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Ontario Archaeology – OA028, 1976

Corporate Groups and the Late Ontario Iroquoian Longhouse
Volume:  OA28
Year:  1976
Author:  HAYDEN, B.
Page Range:  3 – 16
Abstract:  Excavations at the Draper site, an undisturbed Late Ontario Iroquois village, indicate that contrary to the more traditional view of trade as a relatively ancillary activity of the Huron, external trade was actually a major determinant of social structure. It is argued that trade was responsible for the development of longhouse residential units, that these units were corporate groups held together by the benefits of trade, and that the archaeological records demonstrates a degree of economic orchestration and specialization within the longhouses previously unsuspected. It is also suggested that endemic warfare among the Iroquoian groups, as among other groups with similar types of corporate structures, is a logical outcome of competition for trade and personnel.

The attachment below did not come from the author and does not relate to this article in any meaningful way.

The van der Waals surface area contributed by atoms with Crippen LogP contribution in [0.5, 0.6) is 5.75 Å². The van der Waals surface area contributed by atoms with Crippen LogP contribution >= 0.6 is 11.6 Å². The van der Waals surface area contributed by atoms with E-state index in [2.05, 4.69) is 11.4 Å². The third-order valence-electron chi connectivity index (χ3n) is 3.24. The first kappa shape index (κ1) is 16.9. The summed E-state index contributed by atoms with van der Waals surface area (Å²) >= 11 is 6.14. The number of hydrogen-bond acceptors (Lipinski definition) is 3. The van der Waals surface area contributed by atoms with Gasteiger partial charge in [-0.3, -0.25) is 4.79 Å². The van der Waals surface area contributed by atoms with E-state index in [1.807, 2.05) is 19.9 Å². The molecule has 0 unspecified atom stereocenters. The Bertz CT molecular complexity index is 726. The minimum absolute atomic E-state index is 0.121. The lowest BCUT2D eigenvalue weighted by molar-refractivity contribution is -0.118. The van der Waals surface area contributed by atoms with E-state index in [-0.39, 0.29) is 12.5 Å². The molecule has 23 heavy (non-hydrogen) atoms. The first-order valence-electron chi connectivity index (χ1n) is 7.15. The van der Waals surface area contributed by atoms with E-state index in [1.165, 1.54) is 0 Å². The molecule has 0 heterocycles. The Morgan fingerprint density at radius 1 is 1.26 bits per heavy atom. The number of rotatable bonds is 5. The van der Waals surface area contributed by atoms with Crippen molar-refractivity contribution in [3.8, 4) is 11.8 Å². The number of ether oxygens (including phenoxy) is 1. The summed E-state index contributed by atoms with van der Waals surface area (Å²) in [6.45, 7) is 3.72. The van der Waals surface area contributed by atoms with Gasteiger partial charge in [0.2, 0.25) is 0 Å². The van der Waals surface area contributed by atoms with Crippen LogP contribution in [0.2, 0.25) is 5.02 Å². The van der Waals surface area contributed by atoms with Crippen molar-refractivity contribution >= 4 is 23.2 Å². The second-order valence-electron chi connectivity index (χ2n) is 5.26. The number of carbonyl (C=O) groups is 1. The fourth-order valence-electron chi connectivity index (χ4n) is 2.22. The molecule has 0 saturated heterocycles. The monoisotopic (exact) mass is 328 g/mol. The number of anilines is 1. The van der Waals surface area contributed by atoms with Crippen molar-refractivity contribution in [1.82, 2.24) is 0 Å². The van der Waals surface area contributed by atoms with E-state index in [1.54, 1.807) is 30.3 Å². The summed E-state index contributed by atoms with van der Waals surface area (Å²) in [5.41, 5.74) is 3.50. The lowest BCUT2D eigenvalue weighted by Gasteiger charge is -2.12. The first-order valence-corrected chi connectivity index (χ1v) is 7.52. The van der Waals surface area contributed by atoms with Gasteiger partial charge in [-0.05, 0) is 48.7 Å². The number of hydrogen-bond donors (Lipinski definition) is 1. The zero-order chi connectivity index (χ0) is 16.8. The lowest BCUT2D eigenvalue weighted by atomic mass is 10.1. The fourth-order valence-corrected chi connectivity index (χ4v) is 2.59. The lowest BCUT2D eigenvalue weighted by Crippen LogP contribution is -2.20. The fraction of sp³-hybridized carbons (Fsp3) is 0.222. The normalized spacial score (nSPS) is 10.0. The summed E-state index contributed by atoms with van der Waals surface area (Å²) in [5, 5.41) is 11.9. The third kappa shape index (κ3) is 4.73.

The Chronological Position of the CRS Site, Simcoe County, Ontario
Volume:  OA28
Year:  1976
Author:  BUSH, D. R.
Page Range:  17 – 32
Abstract:  Through the application of the coefficient of similarity test (Emerson, 1966,1968) on the ceramics excavated from the CRS site, the chronological position and cultural affiliation of this site was established. The ceramic vessel and pipe analyses of the recovered materials indicate the site to be a very Late Prehistoric Huron village occupied between A.D. 1550 and A.D. 1580.

A Bibliography of Huron-Petun Archaeology
Volume:  OA28
Year:  1976
Author:  JACKSON, L. J.
Page Range:  33 – 69
Abstract:  This bibliography is intended as a research guide for archaeologists studying the Huron-Petun branch of Iroquoian development in Ontario as chronologically and geographically delimited by J. V. Wright in his monograph The Ontario Iroquois Tradition (1966:66-7). A set of six main indices has been used to distinguish sub-areas of study. While this bibliography refers most specifically to the Huron and Petun, numerous references to related Iroquoian groups have been included for comparative purposes. The net result is coverage of Iroquoian developments in the Great Lakes region throughout the Late Woodland period.